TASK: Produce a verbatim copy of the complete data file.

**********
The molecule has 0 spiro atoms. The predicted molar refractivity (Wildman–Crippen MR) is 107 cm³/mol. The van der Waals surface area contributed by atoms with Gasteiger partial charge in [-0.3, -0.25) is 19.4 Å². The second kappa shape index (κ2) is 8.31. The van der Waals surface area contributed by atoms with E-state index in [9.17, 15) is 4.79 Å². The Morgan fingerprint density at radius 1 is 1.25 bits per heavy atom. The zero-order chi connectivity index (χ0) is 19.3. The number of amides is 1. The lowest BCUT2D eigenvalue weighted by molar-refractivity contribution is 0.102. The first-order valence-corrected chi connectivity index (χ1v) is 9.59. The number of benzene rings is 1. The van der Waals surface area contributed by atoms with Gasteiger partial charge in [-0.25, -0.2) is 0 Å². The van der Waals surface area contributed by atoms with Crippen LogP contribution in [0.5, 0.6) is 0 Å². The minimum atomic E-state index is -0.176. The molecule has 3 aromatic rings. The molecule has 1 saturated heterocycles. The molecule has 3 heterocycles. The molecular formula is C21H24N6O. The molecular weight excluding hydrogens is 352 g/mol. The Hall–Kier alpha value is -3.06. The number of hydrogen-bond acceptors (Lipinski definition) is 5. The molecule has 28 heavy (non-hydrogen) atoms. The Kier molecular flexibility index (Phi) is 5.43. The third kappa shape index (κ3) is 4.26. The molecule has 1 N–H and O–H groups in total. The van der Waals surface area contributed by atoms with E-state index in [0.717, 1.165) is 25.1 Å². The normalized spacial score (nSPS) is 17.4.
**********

The molecule has 0 spiro atoms. The predicted molar refractivity (Wildman–Crippen MR) is 107 cm³/mol. The van der Waals surface area contributed by atoms with Gasteiger partial charge in [-0.3, -0.25) is 19.4 Å². The second kappa shape index (κ2) is 8.31. The van der Waals surface area contributed by atoms with E-state index in [9.17, 15) is 4.79 Å². The Morgan fingerprint density at radius 1 is 1.25 bits per heavy atom. The zero-order chi connectivity index (χ0) is 19.3. The number of amides is 1. The lowest BCUT2D eigenvalue weighted by molar-refractivity contribution is 0.102. The first-order valence-corrected chi connectivity index (χ1v) is 9.59. The number of benzene rings is 1. The van der Waals surface area contributed by atoms with Gasteiger partial charge in [-0.25, -0.2) is 0 Å². The van der Waals surface area contributed by atoms with Crippen LogP contribution in [0.5, 0.6) is 0 Å². The minimum atomic E-state index is -0.176. The molecule has 3 aromatic rings. The molecule has 1 saturated heterocycles. The molecule has 3 heterocycles. The molecular formula is C21H24N6O. The molecular weight excluding hydrogens is 352 g/mol. The Hall–Kier alpha value is -3.06. The number of hydrogen-bond acceptors (Lipinski definition) is 5. The molecule has 28 heavy (non-hydrogen) atoms. The Kier molecular flexibility index (Phi) is 5.43. The third kappa shape index (κ3) is 4.26. The molecule has 1 N–H and O–H groups in total. The van der Waals surface area contributed by atoms with E-state index in [0.717, 1.165) is 25.1 Å². The normalized spacial score (nSPS) is 17.4.